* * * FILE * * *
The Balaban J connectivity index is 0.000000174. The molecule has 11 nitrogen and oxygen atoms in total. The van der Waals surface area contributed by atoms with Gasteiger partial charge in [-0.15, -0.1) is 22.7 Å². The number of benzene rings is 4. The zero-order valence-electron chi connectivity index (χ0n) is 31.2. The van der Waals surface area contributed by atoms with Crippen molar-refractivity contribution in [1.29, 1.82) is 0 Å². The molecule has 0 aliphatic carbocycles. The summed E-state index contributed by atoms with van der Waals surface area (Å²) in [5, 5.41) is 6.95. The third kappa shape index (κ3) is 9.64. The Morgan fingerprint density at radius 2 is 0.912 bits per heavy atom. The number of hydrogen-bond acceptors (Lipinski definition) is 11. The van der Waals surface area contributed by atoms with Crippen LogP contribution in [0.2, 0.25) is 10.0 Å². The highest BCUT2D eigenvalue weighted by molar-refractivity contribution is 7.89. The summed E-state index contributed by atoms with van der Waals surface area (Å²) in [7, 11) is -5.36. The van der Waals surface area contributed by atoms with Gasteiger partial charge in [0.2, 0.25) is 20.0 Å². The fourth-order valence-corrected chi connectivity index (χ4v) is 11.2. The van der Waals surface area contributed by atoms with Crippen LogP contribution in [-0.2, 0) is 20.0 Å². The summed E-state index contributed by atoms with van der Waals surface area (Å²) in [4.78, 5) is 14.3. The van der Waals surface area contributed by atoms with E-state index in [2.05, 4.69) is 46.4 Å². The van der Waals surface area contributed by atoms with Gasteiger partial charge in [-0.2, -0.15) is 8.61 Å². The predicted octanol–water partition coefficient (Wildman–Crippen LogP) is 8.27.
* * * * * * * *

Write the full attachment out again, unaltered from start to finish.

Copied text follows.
The Balaban J connectivity index is 0.000000174. The molecule has 11 nitrogen and oxygen atoms in total. The van der Waals surface area contributed by atoms with Gasteiger partial charge in [-0.15, -0.1) is 22.7 Å². The number of benzene rings is 4. The zero-order valence-electron chi connectivity index (χ0n) is 31.2. The van der Waals surface area contributed by atoms with Crippen molar-refractivity contribution in [1.29, 1.82) is 0 Å². The molecule has 0 aliphatic carbocycles. The summed E-state index contributed by atoms with van der Waals surface area (Å²) in [5, 5.41) is 6.95. The third kappa shape index (κ3) is 9.64. The Morgan fingerprint density at radius 2 is 0.912 bits per heavy atom. The number of hydrogen-bond acceptors (Lipinski definition) is 11. The van der Waals surface area contributed by atoms with Crippen LogP contribution in [0.2, 0.25) is 10.0 Å². The highest BCUT2D eigenvalue weighted by molar-refractivity contribution is 7.89. The summed E-state index contributed by atoms with van der Waals surface area (Å²) in [7, 11) is -5.36. The van der Waals surface area contributed by atoms with Gasteiger partial charge in [0.2, 0.25) is 20.0 Å². The fourth-order valence-corrected chi connectivity index (χ4v) is 11.2. The van der Waals surface area contributed by atoms with Crippen LogP contribution in [-0.2, 0) is 20.0 Å². The summed E-state index contributed by atoms with van der Waals surface area (Å²) in [4.78, 5) is 14.3. The van der Waals surface area contributed by atoms with E-state index in [2.05, 4.69) is 46.4 Å². The van der Waals surface area contributed by atoms with Gasteiger partial charge in [-0.2, -0.15) is 8.61 Å². The predicted octanol–water partition coefficient (Wildman–Crippen LogP) is 8.27.